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The Many Glacier Hotel, with the mountain backdrop, shows why some folks call this place "Little Switzerland."
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Ok you flower folks, what is the name of these puffy white ones?
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Old 08-05-2011, 08:57 PM   #25
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WOW, Mike! Your Photos are amazing!!! Think I'll try your way of traveling next year when we head to WY again. Trouble is my folks want us to hurry up and get there so we can spend the entire time visiting. Driving 10+ hour days was just too tiring so I think I'll add a couple days to the trip at least next time. Sounds like you boondocked a lot. Did you use a generator to keep cool till you got into the higher elevations? Wish I was starting from more Central U.S. instead of the farthest SE corner of it. Takes so long to get out West and back that it eats up siteseeing time.
How long was your entire trip? Any more photos??????
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Old 08-05-2011, 08:58 PM   #26
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I saw this deer actually munch a couple of those white flowers! I guess they must be tasty. Some of you may recall in another thread that I mentioned this deer walking right through my campsite... actually directly between me and the Michigan folks. We all were marveling at the deer's fearlessness.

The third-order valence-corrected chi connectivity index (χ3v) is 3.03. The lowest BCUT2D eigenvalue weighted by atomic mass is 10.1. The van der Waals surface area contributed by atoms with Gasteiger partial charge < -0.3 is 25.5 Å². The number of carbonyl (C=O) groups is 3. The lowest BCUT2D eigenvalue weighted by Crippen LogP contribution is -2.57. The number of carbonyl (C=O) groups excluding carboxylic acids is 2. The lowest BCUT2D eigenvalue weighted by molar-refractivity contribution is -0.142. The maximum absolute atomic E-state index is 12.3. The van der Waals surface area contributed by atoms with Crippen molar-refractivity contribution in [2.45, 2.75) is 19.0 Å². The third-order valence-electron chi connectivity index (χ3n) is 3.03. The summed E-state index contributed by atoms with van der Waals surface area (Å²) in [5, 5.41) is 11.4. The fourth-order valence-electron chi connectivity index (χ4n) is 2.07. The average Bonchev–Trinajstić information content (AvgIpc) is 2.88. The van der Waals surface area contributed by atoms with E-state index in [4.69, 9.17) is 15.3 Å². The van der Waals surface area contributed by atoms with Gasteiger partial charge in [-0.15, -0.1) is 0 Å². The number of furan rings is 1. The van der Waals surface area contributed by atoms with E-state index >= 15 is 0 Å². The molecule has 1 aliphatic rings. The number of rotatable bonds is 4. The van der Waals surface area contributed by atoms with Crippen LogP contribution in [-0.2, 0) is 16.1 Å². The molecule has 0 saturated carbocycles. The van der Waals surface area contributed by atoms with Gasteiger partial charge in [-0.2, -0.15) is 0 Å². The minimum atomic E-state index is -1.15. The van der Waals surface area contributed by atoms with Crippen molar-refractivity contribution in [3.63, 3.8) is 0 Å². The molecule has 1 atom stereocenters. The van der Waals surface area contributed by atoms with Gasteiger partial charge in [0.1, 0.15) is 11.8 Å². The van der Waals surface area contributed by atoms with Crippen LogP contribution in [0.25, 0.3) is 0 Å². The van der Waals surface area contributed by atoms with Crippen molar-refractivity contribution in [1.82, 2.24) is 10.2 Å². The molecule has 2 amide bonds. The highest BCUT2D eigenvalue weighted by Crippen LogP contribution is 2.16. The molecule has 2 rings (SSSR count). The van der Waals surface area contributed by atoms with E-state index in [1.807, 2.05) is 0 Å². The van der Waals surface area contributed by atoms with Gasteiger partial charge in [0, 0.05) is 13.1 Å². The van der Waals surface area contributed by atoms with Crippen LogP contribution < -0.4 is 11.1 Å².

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I was glad I came here for the night. I was able to ride my bike around on the paved roads (very little traffic, and it was moving slowly) and stop anywhere to snap photos.
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Melissa, I have no generator. I have to spend one night around the OK panhandle, about 4500 feet elevation. Going out it cooled off to mid 80's by 10 pm, with a strong wind and no humidity, so I was ok boondocking. After that I was mostly in the mountains where it was cool. When in Moab, though, it was too hot and I paid for an RV park site for the electric so I could run the A/C. I was out about 18 days.
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Old 08-05-2011, 09:59 PM   #27
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Beargrass - name is misleading, Bears have no use for it, nor is it a grass. It’s one of Glacier National Park’s most recognizable flowers and can grow at a wide-range of elevations. The Blackfeet Indians used to use the hardy leaves of Beargrass to create clothing and baskets. No matter what trail you hike, beargrass is sure to rise above the real grass and dot the landscape. They are four to five feet in height and are topped off with cream colored bulbs that look like an upside-down vase.

Seeing your photos makes me want to do another trip to Glacier. My son & his wife hiked to Avalanche Lake. He was greatly impressed with it. He liked the west side a lot. I believed they camped at Sprague Creek CG.
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Old 08-05-2011, 10:41 PM   #28